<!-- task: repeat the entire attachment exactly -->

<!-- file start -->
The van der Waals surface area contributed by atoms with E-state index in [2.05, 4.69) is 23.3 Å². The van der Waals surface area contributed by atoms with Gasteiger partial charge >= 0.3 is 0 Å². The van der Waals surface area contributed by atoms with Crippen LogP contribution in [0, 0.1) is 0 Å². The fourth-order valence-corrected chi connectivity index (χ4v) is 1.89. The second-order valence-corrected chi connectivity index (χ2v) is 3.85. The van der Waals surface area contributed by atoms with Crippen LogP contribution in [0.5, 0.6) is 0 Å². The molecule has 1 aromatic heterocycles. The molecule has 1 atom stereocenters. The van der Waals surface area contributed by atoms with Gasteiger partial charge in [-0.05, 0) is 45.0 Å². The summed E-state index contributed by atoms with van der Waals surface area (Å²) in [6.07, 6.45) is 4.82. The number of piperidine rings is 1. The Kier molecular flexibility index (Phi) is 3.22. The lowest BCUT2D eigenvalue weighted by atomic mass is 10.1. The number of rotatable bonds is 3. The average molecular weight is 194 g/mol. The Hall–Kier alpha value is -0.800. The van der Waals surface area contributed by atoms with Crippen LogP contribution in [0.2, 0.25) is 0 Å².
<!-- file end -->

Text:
The van der Waals surface area contributed by atoms with E-state index in [2.05, 4.69) is 23.3 Å². The van der Waals surface area contributed by atoms with Gasteiger partial charge >= 0.3 is 0 Å². The van der Waals surface area contributed by atoms with Crippen LogP contribution in [0, 0.1) is 0 Å². The fourth-order valence-corrected chi connectivity index (χ4v) is 1.89. The second-order valence-corrected chi connectivity index (χ2v) is 3.85. The van der Waals surface area contributed by atoms with Crippen LogP contribution in [0.5, 0.6) is 0 Å². The molecule has 1 aromatic heterocycles. The molecule has 1 atom stereocenters. The van der Waals surface area contributed by atoms with Gasteiger partial charge in [-0.05, 0) is 45.0 Å². The summed E-state index contributed by atoms with van der Waals surface area (Å²) in [6.07, 6.45) is 4.82. The number of piperidine rings is 1. The Kier molecular flexibility index (Phi) is 3.22. The lowest BCUT2D eigenvalue weighted by atomic mass is 10.1. The number of rotatable bonds is 3. The average molecular weight is 194 g/mol. The Hall–Kier alpha value is -0.800. The van der Waals surface area contributed by atoms with Crippen LogP contribution in [0.2, 0.25) is 0 Å².